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Author Topic: Door of Life  (Read 1064 times)
michael ellis
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« on: March 20, 2013, 10:43:23 AM »
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Here is a picture from San Miguel de Allende. I keep expecting Michael to post a shot of this door. This was scanned from slide film. I was attracted to all the symbols of life presented here. Thanks for looking.

Michael
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Chris Calohan
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« Reply #1 on: March 20, 2013, 10:56:42 AM »
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Seemed to me to have an overall yellowish cast without any real definition to the colors or details of the door. My edit removes the color cast and puts the emphasis on the color and detail...and it looks pretty dang good as a B&W.

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What! Me Worry?

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michael ellis
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« Reply #2 on: March 20, 2013, 11:15:04 AM »
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Hi Chris-

I haven't tried this as B&W yet! I actually had moved from a red cast to the yellow. I may have gone too far. Did you do some sharpening or is the enhanced detail due to the color change? I have been working on this one off and on for a while and am still trying to come up with my "best" version. Now I want to try it in B&W.

Thanks,

Michael
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David Eckels
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« Reply #3 on: March 23, 2013, 02:46:20 PM »
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I see why you're working on this one. Very intriguing. Also agree toning somewhere in between the "yellow" and "red" versions. What about opening up the shadows at the top a bit?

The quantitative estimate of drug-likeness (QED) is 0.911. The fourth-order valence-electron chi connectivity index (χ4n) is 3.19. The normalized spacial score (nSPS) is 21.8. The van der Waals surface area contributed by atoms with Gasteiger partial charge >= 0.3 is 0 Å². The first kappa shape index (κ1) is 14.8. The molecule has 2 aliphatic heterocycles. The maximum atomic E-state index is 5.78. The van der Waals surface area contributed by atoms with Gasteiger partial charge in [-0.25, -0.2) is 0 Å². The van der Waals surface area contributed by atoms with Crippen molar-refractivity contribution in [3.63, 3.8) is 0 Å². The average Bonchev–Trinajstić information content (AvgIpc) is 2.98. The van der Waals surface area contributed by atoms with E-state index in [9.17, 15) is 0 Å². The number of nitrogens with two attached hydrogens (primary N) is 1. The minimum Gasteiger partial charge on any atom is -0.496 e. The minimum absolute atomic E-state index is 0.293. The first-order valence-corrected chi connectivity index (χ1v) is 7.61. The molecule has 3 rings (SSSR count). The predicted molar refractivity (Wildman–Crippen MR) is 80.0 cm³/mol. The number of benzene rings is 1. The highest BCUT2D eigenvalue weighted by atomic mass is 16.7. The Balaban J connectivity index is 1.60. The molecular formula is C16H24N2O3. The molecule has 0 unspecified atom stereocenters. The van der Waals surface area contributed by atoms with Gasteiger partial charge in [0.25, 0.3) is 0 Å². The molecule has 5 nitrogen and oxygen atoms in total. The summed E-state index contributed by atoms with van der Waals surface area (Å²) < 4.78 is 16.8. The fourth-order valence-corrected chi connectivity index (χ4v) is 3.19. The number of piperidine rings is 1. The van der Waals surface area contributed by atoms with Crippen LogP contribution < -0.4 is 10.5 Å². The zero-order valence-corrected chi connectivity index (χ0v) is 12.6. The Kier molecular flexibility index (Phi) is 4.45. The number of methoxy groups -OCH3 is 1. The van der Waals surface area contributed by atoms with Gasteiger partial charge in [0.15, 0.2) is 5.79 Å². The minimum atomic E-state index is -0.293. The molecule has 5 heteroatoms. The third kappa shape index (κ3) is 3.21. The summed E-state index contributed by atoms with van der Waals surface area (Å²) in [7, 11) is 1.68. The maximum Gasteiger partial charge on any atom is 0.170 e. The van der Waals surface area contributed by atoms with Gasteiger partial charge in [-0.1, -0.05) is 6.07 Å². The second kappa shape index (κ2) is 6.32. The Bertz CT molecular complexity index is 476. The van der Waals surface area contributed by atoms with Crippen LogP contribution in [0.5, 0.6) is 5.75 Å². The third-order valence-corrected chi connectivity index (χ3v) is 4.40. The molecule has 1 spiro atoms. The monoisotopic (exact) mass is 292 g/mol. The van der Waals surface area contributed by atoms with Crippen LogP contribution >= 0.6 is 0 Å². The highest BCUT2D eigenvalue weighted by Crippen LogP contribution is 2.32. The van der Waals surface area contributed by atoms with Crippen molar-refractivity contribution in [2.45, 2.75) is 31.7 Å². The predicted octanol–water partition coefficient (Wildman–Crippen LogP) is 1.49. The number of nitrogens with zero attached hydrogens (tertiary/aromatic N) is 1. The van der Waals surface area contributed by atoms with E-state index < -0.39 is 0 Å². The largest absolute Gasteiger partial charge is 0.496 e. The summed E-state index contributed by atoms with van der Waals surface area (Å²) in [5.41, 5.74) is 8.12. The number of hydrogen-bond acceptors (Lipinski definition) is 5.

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Chris Calohan
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« Reply #4 on: March 23, 2013, 06:39:12 PM »
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Hi Chris-

I haven't tried this as B&W yet! I actually had moved from a red cast to the yellow. I may have gone too far. Did you do some sharpening or is the enhanced detail due to the color change? I have been working on this one off and on for a while and am still trying to come up with my "best" version. Now I want to try it in B&W.

Thanks,

Michael

I used a SEP2 adjustment layer and it tends to sharpen somewhat.

David: Look at it in Photoshop and you'll see the shadows are opened up quite a bit.
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michael ellis
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« Reply #5 on: March 24, 2013, 01:05:36 PM »
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I used a SEP2 adjustment layer and it tends to sharpen somewhat.

Hi Chris-

What is a SEP2 layer? I am not familiar with the term.

Thanks,
Michael
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Chris Calohan
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« Reply #6 on: March 24, 2013, 01:15:01 PM »